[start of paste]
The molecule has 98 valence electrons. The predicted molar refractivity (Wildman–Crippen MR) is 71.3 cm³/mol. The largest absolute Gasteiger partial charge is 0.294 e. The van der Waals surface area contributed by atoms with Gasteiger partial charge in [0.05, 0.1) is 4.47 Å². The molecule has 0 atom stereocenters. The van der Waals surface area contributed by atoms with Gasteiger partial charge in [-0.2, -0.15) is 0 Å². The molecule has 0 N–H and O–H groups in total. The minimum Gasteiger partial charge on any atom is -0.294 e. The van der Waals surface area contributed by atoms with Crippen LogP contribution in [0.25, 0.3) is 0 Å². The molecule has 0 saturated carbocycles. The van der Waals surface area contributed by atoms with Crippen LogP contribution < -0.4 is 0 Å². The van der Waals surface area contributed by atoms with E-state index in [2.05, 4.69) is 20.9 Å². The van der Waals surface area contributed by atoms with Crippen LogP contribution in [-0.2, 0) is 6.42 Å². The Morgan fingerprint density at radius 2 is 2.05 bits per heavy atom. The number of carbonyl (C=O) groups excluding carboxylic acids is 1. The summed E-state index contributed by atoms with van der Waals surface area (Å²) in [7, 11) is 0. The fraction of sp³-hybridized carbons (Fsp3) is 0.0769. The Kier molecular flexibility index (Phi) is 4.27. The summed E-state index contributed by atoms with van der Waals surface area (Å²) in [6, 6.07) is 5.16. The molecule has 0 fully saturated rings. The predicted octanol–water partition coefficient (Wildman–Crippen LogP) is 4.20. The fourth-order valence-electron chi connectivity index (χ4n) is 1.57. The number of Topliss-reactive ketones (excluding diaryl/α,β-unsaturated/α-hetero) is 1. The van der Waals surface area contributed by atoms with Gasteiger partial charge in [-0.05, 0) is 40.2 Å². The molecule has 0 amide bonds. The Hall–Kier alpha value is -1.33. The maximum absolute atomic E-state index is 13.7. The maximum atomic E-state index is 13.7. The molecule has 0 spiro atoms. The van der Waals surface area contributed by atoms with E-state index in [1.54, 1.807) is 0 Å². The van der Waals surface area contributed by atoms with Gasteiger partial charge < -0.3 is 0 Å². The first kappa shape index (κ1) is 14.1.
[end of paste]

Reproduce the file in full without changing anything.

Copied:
The molecule has 98 valence electrons. The predicted molar refractivity (Wildman–Crippen MR) is 71.3 cm³/mol. The largest absolute Gasteiger partial charge is 0.294 e. The van der Waals surface area contributed by atoms with Gasteiger partial charge in [0.05, 0.1) is 4.47 Å². The molecule has 0 atom stereocenters. The van der Waals surface area contributed by atoms with Gasteiger partial charge in [-0.2, -0.15) is 0 Å². The molecule has 0 N–H and O–H groups in total. The minimum Gasteiger partial charge on any atom is -0.294 e. The van der Waals surface area contributed by atoms with Crippen LogP contribution in [0.25, 0.3) is 0 Å². The molecule has 0 saturated carbocycles. The van der Waals surface area contributed by atoms with Crippen LogP contribution < -0.4 is 0 Å². The van der Waals surface area contributed by atoms with E-state index in [2.05, 4.69) is 20.9 Å². The van der Waals surface area contributed by atoms with Crippen LogP contribution in [-0.2, 0) is 6.42 Å². The Morgan fingerprint density at radius 2 is 2.05 bits per heavy atom. The number of carbonyl (C=O) groups excluding carboxylic acids is 1. The summed E-state index contributed by atoms with van der Waals surface area (Å²) in [7, 11) is 0. The fraction of sp³-hybridized carbons (Fsp3) is 0.0769. The Kier molecular flexibility index (Phi) is 4.27. The summed E-state index contributed by atoms with van der Waals surface area (Å²) in [6, 6.07) is 5.16. The molecule has 0 fully saturated rings. The predicted octanol–water partition coefficient (Wildman–Crippen LogP) is 4.20. The fourth-order valence-electron chi connectivity index (χ4n) is 1.57. The number of Topliss-reactive ketones (excluding diaryl/α,β-unsaturated/α-hetero) is 1. The van der Waals surface area contributed by atoms with Gasteiger partial charge in [-0.05, 0) is 40.2 Å². The molecule has 0 amide bonds. The Hall–Kier alpha value is -1.33. The maximum absolute atomic E-state index is 13.7. The maximum atomic E-state index is 13.7. The molecule has 0 spiro atoms. The van der Waals surface area contributed by atoms with E-state index in [1.54, 1.807) is 0 Å². The van der Waals surface area contributed by atoms with Gasteiger partial charge < -0.3 is 0 Å². The first kappa shape index (κ1) is 14.1.